I know I'm a little late sharing this with you, but, as the saying goes, better late than never. January 25th was Robert Burns' birthday, and here in Scotland, in honor of her most revered poet, this auspicious day is remembered with something called a Burns Supper. Before I get into the details of the supper, let me just jog your memory. The average American will probably remember Burns best for the New Year's song "Auld Lang Syne". You know...the song they play right after the ball drops in Times Square while everyone kisses their neighbor and tips champagne?
Anyway, once the guests have gathered around the table and the host has greeted them all and said the Selkirk Grace, dinner commences with a traditional soup, such as scotch broth. Then the haggis enters. That's right. It's a grand procession introduced by a bagpiper followed by the cook proffering the famed dish on a platter. The chef presents the haggis to the host, who addresses it with Burns' own Address to a Haggis, followed by a whiskey toast. After dinner is thoroughly enjoyed, there is a series of toasts -- to the monarch, the host, and the lassies present who prepared the meal. The toast to the lassies is traditionally a humorous speech expounding the speaker's views on women. But not to be outdone, the women reply with a toast to the laddies. Often the two speeches are coordinated to complement one another in comic tone. Then there are final speeches, singing of songs by Burns, and it all ends with a grand ceilidh (traditional Scottish dance).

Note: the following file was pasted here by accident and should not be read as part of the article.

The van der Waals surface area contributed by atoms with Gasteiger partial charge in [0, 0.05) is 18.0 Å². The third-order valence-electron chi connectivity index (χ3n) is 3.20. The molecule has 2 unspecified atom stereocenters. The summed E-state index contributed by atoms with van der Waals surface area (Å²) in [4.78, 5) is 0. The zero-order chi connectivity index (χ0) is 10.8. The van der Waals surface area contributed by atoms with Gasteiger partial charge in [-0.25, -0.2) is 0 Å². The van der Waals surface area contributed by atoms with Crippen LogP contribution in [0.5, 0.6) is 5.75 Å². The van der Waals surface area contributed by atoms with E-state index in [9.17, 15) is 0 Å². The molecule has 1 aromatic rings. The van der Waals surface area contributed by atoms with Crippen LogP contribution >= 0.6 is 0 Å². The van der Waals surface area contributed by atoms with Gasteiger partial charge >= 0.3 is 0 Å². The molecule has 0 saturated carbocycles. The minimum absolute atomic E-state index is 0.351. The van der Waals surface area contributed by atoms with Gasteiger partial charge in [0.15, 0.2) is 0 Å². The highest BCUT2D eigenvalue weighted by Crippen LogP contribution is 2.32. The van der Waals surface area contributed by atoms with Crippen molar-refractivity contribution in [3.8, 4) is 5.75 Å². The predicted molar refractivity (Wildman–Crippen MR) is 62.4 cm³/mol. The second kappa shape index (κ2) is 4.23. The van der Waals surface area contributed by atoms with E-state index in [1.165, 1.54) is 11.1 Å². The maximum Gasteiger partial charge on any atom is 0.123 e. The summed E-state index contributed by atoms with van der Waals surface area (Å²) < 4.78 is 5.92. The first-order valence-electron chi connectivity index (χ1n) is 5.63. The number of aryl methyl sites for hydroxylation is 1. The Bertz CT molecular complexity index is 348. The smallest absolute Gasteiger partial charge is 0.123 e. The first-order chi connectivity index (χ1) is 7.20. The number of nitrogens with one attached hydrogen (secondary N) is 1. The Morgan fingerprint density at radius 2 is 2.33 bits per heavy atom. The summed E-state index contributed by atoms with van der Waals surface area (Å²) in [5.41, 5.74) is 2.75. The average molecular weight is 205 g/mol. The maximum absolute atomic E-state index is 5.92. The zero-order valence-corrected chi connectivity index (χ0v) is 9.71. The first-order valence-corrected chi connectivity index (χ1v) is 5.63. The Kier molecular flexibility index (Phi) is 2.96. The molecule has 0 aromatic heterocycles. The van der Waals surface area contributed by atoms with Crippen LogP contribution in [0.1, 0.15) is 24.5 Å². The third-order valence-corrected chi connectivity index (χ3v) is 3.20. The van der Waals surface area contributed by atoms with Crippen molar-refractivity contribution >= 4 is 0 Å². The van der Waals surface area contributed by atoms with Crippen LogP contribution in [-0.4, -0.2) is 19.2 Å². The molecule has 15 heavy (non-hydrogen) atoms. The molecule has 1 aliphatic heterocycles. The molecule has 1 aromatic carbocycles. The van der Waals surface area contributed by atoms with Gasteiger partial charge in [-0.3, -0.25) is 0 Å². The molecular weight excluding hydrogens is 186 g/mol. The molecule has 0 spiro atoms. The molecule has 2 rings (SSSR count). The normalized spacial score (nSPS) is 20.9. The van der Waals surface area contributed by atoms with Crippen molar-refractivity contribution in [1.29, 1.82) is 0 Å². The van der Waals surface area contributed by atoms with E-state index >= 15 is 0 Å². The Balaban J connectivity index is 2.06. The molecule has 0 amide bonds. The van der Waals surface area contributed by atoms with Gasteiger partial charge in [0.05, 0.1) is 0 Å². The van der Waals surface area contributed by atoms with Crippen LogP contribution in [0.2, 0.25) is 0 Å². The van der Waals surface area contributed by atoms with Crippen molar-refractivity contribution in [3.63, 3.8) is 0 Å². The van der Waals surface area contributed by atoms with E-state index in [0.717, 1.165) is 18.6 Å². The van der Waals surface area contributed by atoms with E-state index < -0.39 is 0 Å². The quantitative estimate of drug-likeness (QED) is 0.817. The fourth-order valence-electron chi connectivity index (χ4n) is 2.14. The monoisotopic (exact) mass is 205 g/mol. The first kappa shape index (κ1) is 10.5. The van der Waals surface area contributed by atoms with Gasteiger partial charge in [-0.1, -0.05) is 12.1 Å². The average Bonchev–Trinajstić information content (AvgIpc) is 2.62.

We were hoping to celebrate our first Burns Night this year. However, circumstantially it did not happen. Stay tuned for next year. After all, I am a great lover of haggis!